House Minority Leader Nancy Pelosi on Friday urged King Hall graduates to “strengthen our democracy” in the courts, through public service and in the day-to-day practice of law.
“That is what is needed now: the service and leadership of UC Davis law students prepared to lead our communities, our state and our country forward,” she said.
Pelosi, D-San Francisco, who as former House leader is the highest-ranking woman in American political history, told the more than 200 UCD School of Law graduates at the Mondavi Center that they were entering “a world shaped by enormous challenges, defined by extraordinary opportunity, requiring bold decisions.”
“Courage,” she told them, “is very, very important.”
With a nod to UCD’s Greek-born chancellor, Linda Katehi, Pelosi invoked the word “ananke,” derived from a noun meaning both destiny and necessity.
“In times of plenty, you can have many options. But in times of scarcity, you have to establish priorities,” Pelosi said, adding, “Our country has some important choices to make.”
Pelosi used her 13-minute speech to discuss challenges that she said are “on the front burner”:
* Closing a “gaping hole” in income between CEOs and their employees: “Our nation’s choices, our country’s destiny, our people’s success are rooted in the strength and security of the middle class,” she said.
* Eliminating disparities in education: “If you want to cut education or if you want to raise interest rates on student loans, you are not reducing the deficit, you are increasing the deficit — because nothing brings more money to the treasury than investing in education.”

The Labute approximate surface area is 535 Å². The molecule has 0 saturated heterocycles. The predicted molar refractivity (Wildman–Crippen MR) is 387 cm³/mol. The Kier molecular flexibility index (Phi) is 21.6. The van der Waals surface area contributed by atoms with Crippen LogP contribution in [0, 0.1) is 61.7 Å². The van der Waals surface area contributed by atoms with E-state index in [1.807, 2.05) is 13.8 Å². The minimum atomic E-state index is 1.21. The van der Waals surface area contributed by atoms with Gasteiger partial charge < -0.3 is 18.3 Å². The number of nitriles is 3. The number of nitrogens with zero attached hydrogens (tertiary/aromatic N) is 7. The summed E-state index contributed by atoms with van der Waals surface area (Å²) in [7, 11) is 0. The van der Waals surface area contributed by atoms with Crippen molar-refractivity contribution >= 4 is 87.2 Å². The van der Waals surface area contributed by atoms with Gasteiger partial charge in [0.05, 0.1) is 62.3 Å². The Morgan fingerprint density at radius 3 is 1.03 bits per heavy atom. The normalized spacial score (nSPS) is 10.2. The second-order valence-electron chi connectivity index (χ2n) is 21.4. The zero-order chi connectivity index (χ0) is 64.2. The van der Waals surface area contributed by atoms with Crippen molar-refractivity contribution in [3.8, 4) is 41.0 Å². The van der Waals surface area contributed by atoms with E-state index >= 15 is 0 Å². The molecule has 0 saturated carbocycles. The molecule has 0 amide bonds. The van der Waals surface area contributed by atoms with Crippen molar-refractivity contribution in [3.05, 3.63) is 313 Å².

* Enacting comprehensive immigration reform: “Every immigrant that comes to America with that hope and determination and optimism makes America more American.”
Here Pelosi praised the time given by students to UCD’s Immigration Law Clinic, for work on behalf of farmworkers and for counseling “those brave DREAMers on campus”: young adults brought to the country illegally as children, for whom the DREAM Act would provide a path to citizenship.
The class of 2013 tallied more than 40,000 public service hours in those and other areas, Dean Kevin Johnson said during his remarks.
* Ridding laws of discrimination, in part by “(continuing) the progress of 12 states” in which gay marriage is legal — “to make marriage equality not simply a cause for one community but the law of the land.”
* Passing stricter gun laws: “All of us who do any public service of any kind takes an oath to protect and defend the Constitution and, therefore, the American people. We must, we must, we must pass effective gun-safety laws.”
Pelosi called it fitting that the school’s commencement fell on the anniversary of the Supreme Court’s 1954 banning school segregation. She noted that the chief justice of that court, Californian Earl Warren, spoke at the law school’s groundbreaking ceremony 15 years later.
“There could be no finer symbol of justice at a law school than to have its house of learning bear the name of the gentle Martin Luther King,” he said.
Said Pelosi in her conclusion, “Dr. King and all he represents clearly define your responsibilities today … As graduates of King Hall, you know that you have the legal education and moral wherewithal to do the work of justice.”
Ceremonies marking the graduation about 8,000 undergraduate, graduate and professional students will resume June 1 at the Mondavi Center with the School of Medicine’s commencement. For more information or to watch live or on-demand webcasts of each of the ceremonies, see http://commencementvideo.ucdavis.edu.